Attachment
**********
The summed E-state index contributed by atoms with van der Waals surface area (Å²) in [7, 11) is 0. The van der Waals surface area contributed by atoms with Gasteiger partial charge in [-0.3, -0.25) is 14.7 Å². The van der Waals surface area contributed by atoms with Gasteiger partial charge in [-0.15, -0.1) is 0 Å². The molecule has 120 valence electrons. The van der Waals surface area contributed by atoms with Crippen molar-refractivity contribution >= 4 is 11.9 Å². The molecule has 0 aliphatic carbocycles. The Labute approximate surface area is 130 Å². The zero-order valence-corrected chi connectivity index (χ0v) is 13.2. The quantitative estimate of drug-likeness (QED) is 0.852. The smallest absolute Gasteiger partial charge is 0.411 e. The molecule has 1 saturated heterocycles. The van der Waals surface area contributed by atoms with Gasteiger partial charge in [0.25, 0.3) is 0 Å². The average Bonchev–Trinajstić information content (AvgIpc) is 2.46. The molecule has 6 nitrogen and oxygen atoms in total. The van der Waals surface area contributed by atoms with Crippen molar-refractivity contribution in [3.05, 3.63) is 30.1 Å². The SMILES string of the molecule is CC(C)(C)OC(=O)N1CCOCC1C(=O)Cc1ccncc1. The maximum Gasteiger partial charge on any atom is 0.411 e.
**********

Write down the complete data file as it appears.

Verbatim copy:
The summed E-state index contributed by atoms with van der Waals surface area (Å²) in [7, 11) is 0. The van der Waals surface area contributed by atoms with Gasteiger partial charge in [-0.3, -0.25) is 14.7 Å². The van der Waals surface area contributed by atoms with Gasteiger partial charge in [-0.15, -0.1) is 0 Å². The molecule has 120 valence electrons. The van der Waals surface area contributed by atoms with Crippen molar-refractivity contribution >= 4 is 11.9 Å². The molecule has 0 aliphatic carbocycles. The Labute approximate surface area is 130 Å². The zero-order valence-corrected chi connectivity index (χ0v) is 13.2. The quantitative estimate of drug-likeness (QED) is 0.852. The smallest absolute Gasteiger partial charge is 0.411 e. The molecule has 1 saturated heterocycles. The van der Waals surface area contributed by atoms with Gasteiger partial charge in [0.25, 0.3) is 0 Å². The average Bonchev–Trinajstić information content (AvgIpc) is 2.46. The molecule has 6 nitrogen and oxygen atoms in total. The van der Waals surface area contributed by atoms with Crippen molar-refractivity contribution in [3.05, 3.63) is 30.1 Å². The SMILES string of the molecule is CC(C)(C)OC(=O)N1CCOCC1C(=O)Cc1ccncc1. The maximum Gasteiger partial charge on any atom is 0.411 e.